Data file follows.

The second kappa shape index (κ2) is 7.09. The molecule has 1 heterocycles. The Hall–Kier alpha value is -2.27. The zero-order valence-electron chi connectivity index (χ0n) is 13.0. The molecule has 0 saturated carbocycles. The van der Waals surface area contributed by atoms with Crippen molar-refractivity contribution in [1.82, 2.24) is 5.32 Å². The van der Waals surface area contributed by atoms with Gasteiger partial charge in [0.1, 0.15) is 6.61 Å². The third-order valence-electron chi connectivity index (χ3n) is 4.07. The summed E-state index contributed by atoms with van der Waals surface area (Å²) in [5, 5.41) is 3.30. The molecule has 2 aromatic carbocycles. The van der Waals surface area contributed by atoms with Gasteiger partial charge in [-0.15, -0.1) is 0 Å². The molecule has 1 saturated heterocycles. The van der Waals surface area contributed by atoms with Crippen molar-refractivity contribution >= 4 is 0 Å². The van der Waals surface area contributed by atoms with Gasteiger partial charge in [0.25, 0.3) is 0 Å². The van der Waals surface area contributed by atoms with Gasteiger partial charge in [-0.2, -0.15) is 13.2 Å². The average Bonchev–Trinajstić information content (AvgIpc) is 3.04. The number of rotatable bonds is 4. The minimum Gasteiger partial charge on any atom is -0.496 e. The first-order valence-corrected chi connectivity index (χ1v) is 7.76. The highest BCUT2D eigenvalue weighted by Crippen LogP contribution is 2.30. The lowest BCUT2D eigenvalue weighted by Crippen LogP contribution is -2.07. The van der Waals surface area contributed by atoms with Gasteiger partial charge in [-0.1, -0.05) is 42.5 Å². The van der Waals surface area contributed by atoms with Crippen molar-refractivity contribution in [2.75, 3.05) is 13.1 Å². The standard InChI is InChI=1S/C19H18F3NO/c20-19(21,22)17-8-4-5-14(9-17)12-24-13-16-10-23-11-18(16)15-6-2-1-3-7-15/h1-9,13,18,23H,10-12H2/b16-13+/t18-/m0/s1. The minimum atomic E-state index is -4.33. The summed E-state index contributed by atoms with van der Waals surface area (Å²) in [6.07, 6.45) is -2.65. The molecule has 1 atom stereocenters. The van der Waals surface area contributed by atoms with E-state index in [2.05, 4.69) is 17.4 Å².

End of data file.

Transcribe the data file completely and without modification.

The second kappa shape index (κ2) is 7.09. The molecule has 1 heterocycles. The Hall–Kier alpha value is -2.27. The zero-order valence-electron chi connectivity index (χ0n) is 13.0. The molecule has 0 saturated carbocycles. The van der Waals surface area contributed by atoms with Crippen molar-refractivity contribution in [1.82, 2.24) is 5.32 Å². The van der Waals surface area contributed by atoms with Gasteiger partial charge in [0.1, 0.15) is 6.61 Å². The third-order valence-electron chi connectivity index (χ3n) is 4.07. The summed E-state index contributed by atoms with van der Waals surface area (Å²) in [5, 5.41) is 3.30. The molecule has 2 aromatic carbocycles. The van der Waals surface area contributed by atoms with Gasteiger partial charge in [-0.15, -0.1) is 0 Å². The molecule has 1 saturated heterocycles. The van der Waals surface area contributed by atoms with Crippen molar-refractivity contribution >= 4 is 0 Å². The van der Waals surface area contributed by atoms with Gasteiger partial charge in [0.25, 0.3) is 0 Å². The van der Waals surface area contributed by atoms with Gasteiger partial charge in [-0.2, -0.15) is 13.2 Å². The average Bonchev–Trinajstić information content (AvgIpc) is 3.04. The number of rotatable bonds is 4. The minimum Gasteiger partial charge on any atom is -0.496 e. The first-order valence-corrected chi connectivity index (χ1v) is 7.76. The highest BCUT2D eigenvalue weighted by Crippen LogP contribution is 2.30. The lowest BCUT2D eigenvalue weighted by Crippen LogP contribution is -2.07. The van der Waals surface area contributed by atoms with Gasteiger partial charge in [-0.1, -0.05) is 42.5 Å². The van der Waals surface area contributed by atoms with Crippen molar-refractivity contribution in [2.75, 3.05) is 13.1 Å². The standard InChI is InChI=1S/C19H18F3NO/c20-19(21,22)17-8-4-5-14(9-17)12-24-13-16-10-23-11-18(16)15-6-2-1-3-7-15/h1-9,13,18,23H,10-12H2/b16-13+/t18-/m0/s1. The minimum atomic E-state index is -4.33. The summed E-state index contributed by atoms with van der Waals surface area (Å²) in [6.07, 6.45) is -2.65. The molecule has 1 atom stereocenters. The van der Waals surface area contributed by atoms with E-state index in [2.05, 4.69) is 17.4 Å².